Saturday, December 07, 2002

Below I certainly sound like I'm lumping my dad in with the chimeric musical-wallpaper people, so I went downstairs and asked him how many times he'd heard Dock of the Bay (hundreds) and whether he thought it was happy or sad (sad) and also "was it a new record to you at some point?" and he said, well, in his lifetime there had been about three great (he said "definitive" but lets avoid that word for now) new versions. So in the past (taking my dad as the average classic rock radio listener) he's already been able to confront these records as new things, and listening to Classic Gold (which - in case I haven't explained anywhere - is a radio station) isn't laziness in any way: I think what I'm coming to see is that even people who listen to Classic Gold like what they're listening to, and honestly people listen to music BECAUSE THEY ENJOY IT, and that the people that in my more indie-git moments I dislike don't really exist.

Or at least, I'm pretty certain I haven't met any.
I once saw a student play with a song in it; they hadn't written it, I forget who, it was called Road.

This song. The thing was when these guys - playing working class people of fluctuatingly Northern accent - were talking about sitting around listening to soul, and the point was for these unemployed and destitute young people, this was what little road of escape they had, and they put on this song, and it was 'Sittin' On The Dock Of The Bay'. They put this song on, and half the audience immediately stopped paying attention.

- and this is what growing up with a dad who listens to Classic Gold AND NOTHING ELSE does to you: there are certain songs which seem to lose all meaning, which as soon as they come on are a case of it's-THAT-song and then it's physically difficult to pay attention, because it's a song you've heard 10293865428076 times, and - and this is important - a record which has maybe never had the shock of hearing something new to you?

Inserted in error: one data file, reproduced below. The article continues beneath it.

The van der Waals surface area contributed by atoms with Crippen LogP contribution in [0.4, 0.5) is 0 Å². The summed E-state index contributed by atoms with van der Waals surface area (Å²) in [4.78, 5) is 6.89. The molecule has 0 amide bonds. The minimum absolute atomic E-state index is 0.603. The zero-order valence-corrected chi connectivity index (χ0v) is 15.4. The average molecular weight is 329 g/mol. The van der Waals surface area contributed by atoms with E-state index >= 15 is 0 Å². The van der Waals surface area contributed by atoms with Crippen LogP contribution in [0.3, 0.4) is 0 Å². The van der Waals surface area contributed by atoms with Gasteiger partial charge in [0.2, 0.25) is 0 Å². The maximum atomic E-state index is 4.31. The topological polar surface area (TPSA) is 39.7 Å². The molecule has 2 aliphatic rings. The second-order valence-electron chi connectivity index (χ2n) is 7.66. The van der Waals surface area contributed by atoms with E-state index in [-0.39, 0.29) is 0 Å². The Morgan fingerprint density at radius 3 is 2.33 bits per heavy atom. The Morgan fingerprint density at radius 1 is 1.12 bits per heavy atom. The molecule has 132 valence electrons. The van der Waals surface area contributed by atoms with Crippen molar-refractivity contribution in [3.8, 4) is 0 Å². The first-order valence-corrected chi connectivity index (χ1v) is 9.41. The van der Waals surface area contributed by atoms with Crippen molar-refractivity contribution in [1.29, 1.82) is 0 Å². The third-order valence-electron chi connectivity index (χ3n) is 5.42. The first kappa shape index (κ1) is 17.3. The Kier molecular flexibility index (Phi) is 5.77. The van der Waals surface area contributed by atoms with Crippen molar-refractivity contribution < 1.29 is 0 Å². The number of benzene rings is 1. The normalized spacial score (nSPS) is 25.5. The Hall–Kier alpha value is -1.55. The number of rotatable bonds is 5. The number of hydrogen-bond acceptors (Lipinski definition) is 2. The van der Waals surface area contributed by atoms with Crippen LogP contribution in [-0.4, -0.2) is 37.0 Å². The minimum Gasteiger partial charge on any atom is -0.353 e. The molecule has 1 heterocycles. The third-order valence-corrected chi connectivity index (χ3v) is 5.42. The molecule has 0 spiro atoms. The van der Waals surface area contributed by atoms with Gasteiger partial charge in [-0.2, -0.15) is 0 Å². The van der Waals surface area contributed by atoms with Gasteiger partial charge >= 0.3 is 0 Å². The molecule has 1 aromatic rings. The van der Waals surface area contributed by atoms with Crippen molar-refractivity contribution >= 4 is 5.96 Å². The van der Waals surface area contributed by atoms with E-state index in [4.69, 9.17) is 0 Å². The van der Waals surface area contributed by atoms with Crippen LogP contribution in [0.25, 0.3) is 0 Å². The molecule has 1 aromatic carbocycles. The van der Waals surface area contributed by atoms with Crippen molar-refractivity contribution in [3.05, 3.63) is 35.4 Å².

but OK this record just clicked for me last night, on about the hundred-and-eighth time I heard it, and I can't really say why. (I'd bought a second hand copy of one of those TV-advertised CLASSIC [x] complilations, where [x] = soul in this case, but can also equal 80s, or heavy metal, or rock.) I think it must have been the first time I'd consciously chosen to listen to the record - is this it? is this what little conclusion i have here?

In my most indie-git phase (which would be, uh, about 18 months ago) I would sneer at someone for buying something like this, in the same spirit as I might sneer at someone buying best-ofs instead of the actual albums, man, because it meant they didn't care, man; the assumption would be that people who did this didn't care enough to actually want music for anything other than backgroud effect: the clich├ęd term for it is "aural wallpaper", I think..

And at the same time I would listen to, say, Blood On The Tracks, and just tune out, but still tell people it was a great album (which it is, but I didn't pay much attention to that then), because of some perceived consensus that it was, rather than actually hearing the thing.